A mission led by the Chilean Agricultural and Livestock Service (SAG) and the White Meat Exporters’ Association, ChileCarne, aims to produce a roadmap to access emerging markets, where purchasing power is expected to grow and consequently increase animal protein consumption.

In late October, there was a public-private mission to Vietnam and Indonesia led by the Acting Director of the Chilean Agricultural and Livestock Service (SAG), Andrea Collao, SAG’s Head of Livestock Protection, Carlos Orellana, and ChileCarne’s Business Manager, Rodrigo Castañón.

The mission’s goal was to make progress in the authorization process for pork and poultry processing plants to export to these two countries, markets of interest for expanding Chile’s exports. ChileCarne held meetings with the Chilean ambassadors in both countries: Ambassador Patricio Becker in Vietnam, and Ambassador Gustavo Ayares in Indonesia, who have been a great support for the industry’s efforts in this area.

“These visits are important because we want to expand our presence in Asia. Today, Chilean pork exports are concentrated in China, Japan, and South Korea, and we want to expand to new markets, which are mostly emerging. These markets are growing at an average annual rate of 7%, especially Vietnam, where purchasing power, and hence the possibility of consuming animal protein, has been rising. We want to take advantage of this growth and finally establish our market presence there,” commented ChileCarne’s Business Manager in an interview about the initiative’s objectives, impacts, and challenges.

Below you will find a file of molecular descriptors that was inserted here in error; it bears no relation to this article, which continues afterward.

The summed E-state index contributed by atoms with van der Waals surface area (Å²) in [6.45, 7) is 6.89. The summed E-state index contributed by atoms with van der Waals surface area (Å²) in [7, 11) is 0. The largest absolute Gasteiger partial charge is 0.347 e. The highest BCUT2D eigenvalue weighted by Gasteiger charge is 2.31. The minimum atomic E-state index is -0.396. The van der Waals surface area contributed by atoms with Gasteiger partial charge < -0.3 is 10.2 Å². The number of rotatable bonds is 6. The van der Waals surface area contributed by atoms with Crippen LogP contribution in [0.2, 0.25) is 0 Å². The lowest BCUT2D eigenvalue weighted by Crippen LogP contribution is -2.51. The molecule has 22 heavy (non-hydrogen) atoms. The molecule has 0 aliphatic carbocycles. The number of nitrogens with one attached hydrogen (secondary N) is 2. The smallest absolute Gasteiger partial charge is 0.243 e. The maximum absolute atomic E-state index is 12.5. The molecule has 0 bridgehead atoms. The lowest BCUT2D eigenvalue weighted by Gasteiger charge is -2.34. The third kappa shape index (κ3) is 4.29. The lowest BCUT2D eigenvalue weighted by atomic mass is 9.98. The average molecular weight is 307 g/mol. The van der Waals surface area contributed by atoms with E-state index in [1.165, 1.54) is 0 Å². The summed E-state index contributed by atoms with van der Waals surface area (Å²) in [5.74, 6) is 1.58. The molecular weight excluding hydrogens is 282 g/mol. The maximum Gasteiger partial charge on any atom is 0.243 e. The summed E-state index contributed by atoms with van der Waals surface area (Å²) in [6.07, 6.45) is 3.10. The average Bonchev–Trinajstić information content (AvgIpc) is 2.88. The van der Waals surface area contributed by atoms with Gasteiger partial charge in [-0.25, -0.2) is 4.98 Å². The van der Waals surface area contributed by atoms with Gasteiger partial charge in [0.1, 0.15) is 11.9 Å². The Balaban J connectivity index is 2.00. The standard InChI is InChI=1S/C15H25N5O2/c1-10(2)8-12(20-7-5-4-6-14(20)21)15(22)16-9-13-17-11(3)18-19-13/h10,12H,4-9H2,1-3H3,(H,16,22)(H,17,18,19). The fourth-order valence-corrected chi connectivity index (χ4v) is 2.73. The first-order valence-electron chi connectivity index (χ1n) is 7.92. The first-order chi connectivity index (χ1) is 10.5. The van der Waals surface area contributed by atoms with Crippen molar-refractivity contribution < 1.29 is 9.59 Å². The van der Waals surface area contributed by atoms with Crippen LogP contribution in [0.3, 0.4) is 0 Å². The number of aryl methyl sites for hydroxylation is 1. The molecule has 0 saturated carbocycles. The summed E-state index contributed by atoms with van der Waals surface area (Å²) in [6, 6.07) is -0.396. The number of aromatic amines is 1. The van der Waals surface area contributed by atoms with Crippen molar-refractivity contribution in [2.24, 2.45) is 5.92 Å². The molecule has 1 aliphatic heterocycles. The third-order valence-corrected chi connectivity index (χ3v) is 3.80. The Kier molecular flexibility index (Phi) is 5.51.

In recent years, Chile has promoted various initiatives to open the Vietnamese market to Chilean poultry and pork, and this objective is expected to be met with this new strategy. “We met with Vietnam’s Ministry of Agriculture and Rural Development Head of Animal Health, Nguyen Van Long, and we basically laid down a roadmap with the next steps to reach the authorization for the plants,” Castañón pointed out.

It should be noted that Indonesia -which is a smaller market, particularly for pork exports- has shown a significant increase in imports in the last four years. Today, it is importing almost 20 million USD, and four years ago it was just 4 million USD. Although Indonesia is a predominantly Muslim market, and hence the potential market for pork is the 14% non-Muslim population, we are talking about a universe of more than 273 million people, which makes it an extremely interesting market.

“In Indonesia, we agreed on certain actions and measures with Ambassador Ayares to move forward with the opening of the market. In fact, he joined us at a meeting with the Director of the Indonesian Public Veterinary Department (Kesmavet), Syamsul M’aarif, and we also laid down a roadmap with the various milestones to obtain the plants’ authorizations. The most immediate step will be answering a questionnaire from each of the plants requested by the Indonesian health authority by December,” Castañón added.

ChileCarne’s representative also highlighted other public-private actions the association is promoting to consolidate poultry and pork exports to Asia: “today we are making significant efforts with the new Chilean authorities to expedite the signing of a new memorandum of understanding with the Chinese health authorities that will allow for the expansion of poultry and pork exports to that market. We are taking a series of measures to promote the signing of this new memorandum that supports exports of these proteins to China and thus further consolidate our actions in Asia,” he concluded.